Archdiocesan youths take part in country’s biggest sendoff of Mass translation
INDIANAPOLIS – All her life, Sara Connelly has known just one translation of the Roman Missal. On Nov. 19, she took part in perhaps the biggest goodbye to the way U.S. Catholics have celebrated the Mass since the 1960s.
The Our Lady of Mount Carmel student was one of about 280 people from the Archdiocese of Baltimore at the National Catholic Youth Conference and the event’s final Mass, attended by some 25,000 people at Lucas Oil Stadium. It was a Mass filled with emotion.
“It makes it more special,” Connelly said. “It was the last time you’ll say those words.”
Starting the first Sunday of Advent, Nov. 27, U.S. parishes will celebrate the Mass with new translations of prayers from the Roman Missal. American Catholic Masses have been in common vernacular since the Second Vatican Council, but the new translations are a “formal equivalence” following the Latin syntax. Prior to the 1960s, all Roman Catholics celebrated Mass in Latin and some prayers were abridged when Masses were translated to English. The new translation is an attempt to correct what might have been lost.
“I probably won’t be comfortable until it’s said a couple of times,” Connelly said. “After three or four Masses, it’ll happen because of repetition.”
Nationally renowned musician Tom Booth led the NCYC Mass’s music. It was the final time his arrangement “The Mass of Life” would be used.
“I wrote it 20 years ago and it’s been published and sung for years,” an emotional Booth said afterward. “I kind of waved goodbye to it when we sang the ‘Amen.’ I blew it a kiss.”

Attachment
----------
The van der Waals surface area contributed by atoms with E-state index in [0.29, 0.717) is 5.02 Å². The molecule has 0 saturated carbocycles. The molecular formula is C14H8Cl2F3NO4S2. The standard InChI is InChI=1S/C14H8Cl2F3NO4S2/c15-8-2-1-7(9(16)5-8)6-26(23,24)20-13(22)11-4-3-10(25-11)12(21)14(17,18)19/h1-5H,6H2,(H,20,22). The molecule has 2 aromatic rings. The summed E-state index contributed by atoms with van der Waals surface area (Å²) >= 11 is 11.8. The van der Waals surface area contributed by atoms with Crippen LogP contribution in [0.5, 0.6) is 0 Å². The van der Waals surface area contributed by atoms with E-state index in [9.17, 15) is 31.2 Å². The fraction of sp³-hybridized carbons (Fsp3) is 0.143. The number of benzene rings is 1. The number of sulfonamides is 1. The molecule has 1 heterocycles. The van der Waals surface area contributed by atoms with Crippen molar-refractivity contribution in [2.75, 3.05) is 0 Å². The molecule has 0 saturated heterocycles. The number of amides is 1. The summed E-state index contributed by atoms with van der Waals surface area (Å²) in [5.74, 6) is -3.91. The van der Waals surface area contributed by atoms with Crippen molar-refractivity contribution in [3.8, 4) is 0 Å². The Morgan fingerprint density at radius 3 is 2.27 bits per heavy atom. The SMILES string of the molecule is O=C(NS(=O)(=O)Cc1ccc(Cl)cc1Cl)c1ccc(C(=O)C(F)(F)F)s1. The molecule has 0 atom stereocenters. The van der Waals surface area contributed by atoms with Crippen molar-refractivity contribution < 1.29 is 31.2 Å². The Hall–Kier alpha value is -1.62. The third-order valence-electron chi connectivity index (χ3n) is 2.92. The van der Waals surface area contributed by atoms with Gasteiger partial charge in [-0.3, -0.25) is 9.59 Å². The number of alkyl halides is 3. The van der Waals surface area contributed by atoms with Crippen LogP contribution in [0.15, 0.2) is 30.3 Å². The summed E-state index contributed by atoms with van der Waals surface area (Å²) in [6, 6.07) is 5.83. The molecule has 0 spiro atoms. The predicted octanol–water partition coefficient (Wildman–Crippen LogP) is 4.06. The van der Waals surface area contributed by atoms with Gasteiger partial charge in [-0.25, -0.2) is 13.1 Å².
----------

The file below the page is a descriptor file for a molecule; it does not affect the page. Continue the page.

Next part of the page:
Father Michael DeAscanis, pastor of Baltimore’s St. William of York and St. Agnes of Catonsville, traveled to Indianapolis to support the youths of his parishes during NCYC. He left before the final Mass to return to his parishes, which have been preparing for the changes during the last two months with classes and a video series.
“We’ve been preparing for the changes, but, much more than that, we’ve been reexamining the prayer of the Mass,” Father DeAscanis said. “It’s prayer we’re very comfortable with and accustomed to, but sometimes, because of that, we really don’t think about what we’re doing or saying. It’s been a very good opportunity for our parishes.”
Father DeAscanis was one of four archdiocesan pastors to travel to NCYC, including Father Charles Wible of St. Francis de Sales in Abingdon, Father Gerard Francik of St. Mark in Fallston and Father Matthew Buening of St. Paul in Ellicott City.
Father DeAscanis said the Mass changes won’t be as monumental as some think. Priests making the adjustments will also be more reflective, Father DeAscanis said.
“The Mass is the central work that we do,” Father DeAscanis said. “At this conference, they said prayer doesn’t help your relationship with God, prayer is your relationship with God. Well, for a priest, prayer doesn’t help our work, prayer is our work. ”
Connelly said she hopes people across the country will come to appreciate the Mass more after the new translation.
“It is the celebration of the life, death and resurrection of Jesus,” Connelly said. “It’s so special, because as Catholics, it’s the basis of our faith. It’s celebrating the life of Jesus and everything he did for us.”